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February Archive

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Return to China

Sadly, all good things must come to an end and we returned to Shenzhen, China. After checking in to the Novotel Watergate, (where we had stayed on our trip to Hong Kong) we went to Minsk World, a military museum / theme park where the former USSR Minsk Kiev Class aircraft carrier has been permanently moored and transformed into a tourist attraction. It can't be that popular a site because the hotel concierge and tour people didn't know anything about it until we bought a map, indicated the general area we knew it was located in (thanks to Google Maps) and in best pigeon Chinese explained it was an "airplane boat".

Many of the reviews we've seen of Splendid China and Window of the World, the major tourist attractions of Shenzhen, have not been very complimentary. These parks have miniature replicas of the major sites or tourist attractions of their respective areas of interest. Based on this, our expectations for the Minsk were not high. The Minsk was however, quite interesting despite the quirky presentations from the female commando dance troupe and the "drill parade" of officers in their whites.  Maybe it was just the unsettling nature of having realistic looking replica firearms pointed at us. Much of the display items (jet aircraft, helicopters, torpedoes, missiles, the bridge, comms room) were gutted of instruments, engines and equipment.  The shells of the aircraft were nonetheless an interesting attraction. The mixed radio equipment was intriguing: mostly with controls labelled in Russian but with some equipment (likely from Japan) labelled in English!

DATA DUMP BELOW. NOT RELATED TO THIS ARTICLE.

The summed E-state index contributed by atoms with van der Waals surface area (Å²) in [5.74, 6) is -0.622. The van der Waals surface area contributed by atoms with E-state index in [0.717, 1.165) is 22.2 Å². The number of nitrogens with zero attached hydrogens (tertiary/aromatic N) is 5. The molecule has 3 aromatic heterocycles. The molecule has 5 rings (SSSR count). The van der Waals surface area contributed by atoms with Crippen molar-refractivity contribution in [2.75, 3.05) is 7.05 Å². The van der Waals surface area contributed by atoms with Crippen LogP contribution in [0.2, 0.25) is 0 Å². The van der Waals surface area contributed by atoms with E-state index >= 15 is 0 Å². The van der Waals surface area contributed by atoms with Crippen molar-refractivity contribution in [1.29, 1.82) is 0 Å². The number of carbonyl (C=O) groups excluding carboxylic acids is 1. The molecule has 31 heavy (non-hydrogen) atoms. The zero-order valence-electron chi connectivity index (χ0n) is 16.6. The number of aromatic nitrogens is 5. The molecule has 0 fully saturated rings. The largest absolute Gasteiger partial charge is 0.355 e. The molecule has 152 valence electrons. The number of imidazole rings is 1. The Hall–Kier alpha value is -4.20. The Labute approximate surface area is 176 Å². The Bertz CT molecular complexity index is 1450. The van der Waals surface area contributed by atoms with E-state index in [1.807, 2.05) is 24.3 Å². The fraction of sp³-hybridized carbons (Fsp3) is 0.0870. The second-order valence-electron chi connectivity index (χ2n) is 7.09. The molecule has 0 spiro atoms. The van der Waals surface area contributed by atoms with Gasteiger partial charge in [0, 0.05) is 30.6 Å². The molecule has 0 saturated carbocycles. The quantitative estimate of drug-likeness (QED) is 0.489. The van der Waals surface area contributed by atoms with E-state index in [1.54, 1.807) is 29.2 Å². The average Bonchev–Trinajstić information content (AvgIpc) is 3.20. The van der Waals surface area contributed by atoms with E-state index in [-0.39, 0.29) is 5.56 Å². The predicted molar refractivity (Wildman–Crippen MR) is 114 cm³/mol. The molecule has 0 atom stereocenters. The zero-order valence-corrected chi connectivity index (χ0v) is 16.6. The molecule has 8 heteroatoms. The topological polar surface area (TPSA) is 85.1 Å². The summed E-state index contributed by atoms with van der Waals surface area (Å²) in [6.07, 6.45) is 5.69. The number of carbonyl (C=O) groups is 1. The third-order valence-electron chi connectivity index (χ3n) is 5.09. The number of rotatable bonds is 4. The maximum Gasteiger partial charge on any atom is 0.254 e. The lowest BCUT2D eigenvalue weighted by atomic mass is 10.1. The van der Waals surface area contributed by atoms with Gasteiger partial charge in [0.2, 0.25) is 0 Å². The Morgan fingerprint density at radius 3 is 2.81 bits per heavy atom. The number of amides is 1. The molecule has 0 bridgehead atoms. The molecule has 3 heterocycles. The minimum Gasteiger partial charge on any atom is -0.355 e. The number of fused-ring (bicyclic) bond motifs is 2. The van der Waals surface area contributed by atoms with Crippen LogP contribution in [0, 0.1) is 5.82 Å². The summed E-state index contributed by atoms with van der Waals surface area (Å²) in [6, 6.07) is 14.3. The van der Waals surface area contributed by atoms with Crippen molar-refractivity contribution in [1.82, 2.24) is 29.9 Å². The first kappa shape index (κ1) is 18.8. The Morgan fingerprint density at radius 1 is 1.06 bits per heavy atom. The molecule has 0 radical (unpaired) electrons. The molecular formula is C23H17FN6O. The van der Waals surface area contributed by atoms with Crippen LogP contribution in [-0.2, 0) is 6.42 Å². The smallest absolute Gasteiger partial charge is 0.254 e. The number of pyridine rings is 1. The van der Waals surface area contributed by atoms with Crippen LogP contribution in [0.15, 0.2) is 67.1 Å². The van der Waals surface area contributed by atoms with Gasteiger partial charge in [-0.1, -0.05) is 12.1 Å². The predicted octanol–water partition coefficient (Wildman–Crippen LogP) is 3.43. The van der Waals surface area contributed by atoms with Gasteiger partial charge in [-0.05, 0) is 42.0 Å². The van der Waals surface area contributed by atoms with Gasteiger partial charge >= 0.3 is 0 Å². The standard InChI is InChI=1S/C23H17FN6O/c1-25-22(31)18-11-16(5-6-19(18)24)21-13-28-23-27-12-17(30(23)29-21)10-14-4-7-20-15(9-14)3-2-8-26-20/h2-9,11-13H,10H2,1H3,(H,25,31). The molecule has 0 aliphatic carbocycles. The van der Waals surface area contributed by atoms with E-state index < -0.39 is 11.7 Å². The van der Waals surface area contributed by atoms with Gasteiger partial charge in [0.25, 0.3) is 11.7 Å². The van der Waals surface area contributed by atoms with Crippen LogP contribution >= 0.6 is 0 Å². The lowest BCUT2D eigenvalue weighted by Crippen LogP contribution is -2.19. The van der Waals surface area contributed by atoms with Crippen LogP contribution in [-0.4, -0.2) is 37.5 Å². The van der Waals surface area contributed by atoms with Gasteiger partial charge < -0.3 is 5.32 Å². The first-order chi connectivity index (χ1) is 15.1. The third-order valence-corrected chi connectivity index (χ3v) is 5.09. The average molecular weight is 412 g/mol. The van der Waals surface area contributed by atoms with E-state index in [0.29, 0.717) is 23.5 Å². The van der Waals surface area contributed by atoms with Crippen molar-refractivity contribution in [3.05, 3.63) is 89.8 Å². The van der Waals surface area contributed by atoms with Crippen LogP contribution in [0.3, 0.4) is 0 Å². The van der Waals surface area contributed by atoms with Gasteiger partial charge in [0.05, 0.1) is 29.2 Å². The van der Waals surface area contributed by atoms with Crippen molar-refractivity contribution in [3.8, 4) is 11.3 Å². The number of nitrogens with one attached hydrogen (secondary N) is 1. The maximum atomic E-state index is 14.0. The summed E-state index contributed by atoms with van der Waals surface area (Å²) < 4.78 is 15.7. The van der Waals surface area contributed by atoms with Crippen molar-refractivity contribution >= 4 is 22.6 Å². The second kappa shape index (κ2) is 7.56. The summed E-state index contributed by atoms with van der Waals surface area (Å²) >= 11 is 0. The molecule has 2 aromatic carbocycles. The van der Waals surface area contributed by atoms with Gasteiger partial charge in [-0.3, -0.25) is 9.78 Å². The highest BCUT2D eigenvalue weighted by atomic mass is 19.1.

There were several souvenir shops inside the ship and some of the unique items included a range of military jet aircraft models made from brass ammunition casings. 

Rather than being a true to life museum of the ship, the Minsk has been transformed into a part learning and part entertainment facility. They kept the captain's and officers quarters as a display. Overall it was a good way to fill an afternoon. Back ashore we looked at the various field guns, planes, helicopters, missile launchers and tank that were on display. The main shop had many Radio Controlled toys including motorcycles, aeroplanes and helicopters. Instead of springing a great wodge of cash for a "scenic" taxi ride we managed to get an inexpensive bus back into the city and take a short subway ride back to the hotel.

In the evening we took a very, (very, very) long walk to find a McDonalds restaurant for Sam. We were told "Maybe, 10 minutes walk". We should have remembered the code word "Maybe".  "Maybe", "soon" and "tomorrow" are frequently used by Chinese when they want to give a favourable sounding answer but know that the true answer is "No" or "bad news".

The next day we took an uneventful bus ride to the airport and our flight left on time to get to Nanjing. It was very pleasant to have a smooth flight and for Sam to enjoy the experience.  Previously he has been concerned about flying above the cloud but this time he was happy with Neil's explanations about big planes flying above cloud, why it is smoother to be above rather than in cloud and Instrument Flying.

The only unknown was where the Nanjing airport bus would leave us as it was a different service than the one we used to get to the airport. Fortunately, its second stop was Zhonghuamen, the main bus and Metro station that is our usual point of entry and exit into Nanjing City when we travel from Jurong.

Minsk - Bow

Minsk - Stern

Yes, I do Like Big Noises...

Who's got the higher rank?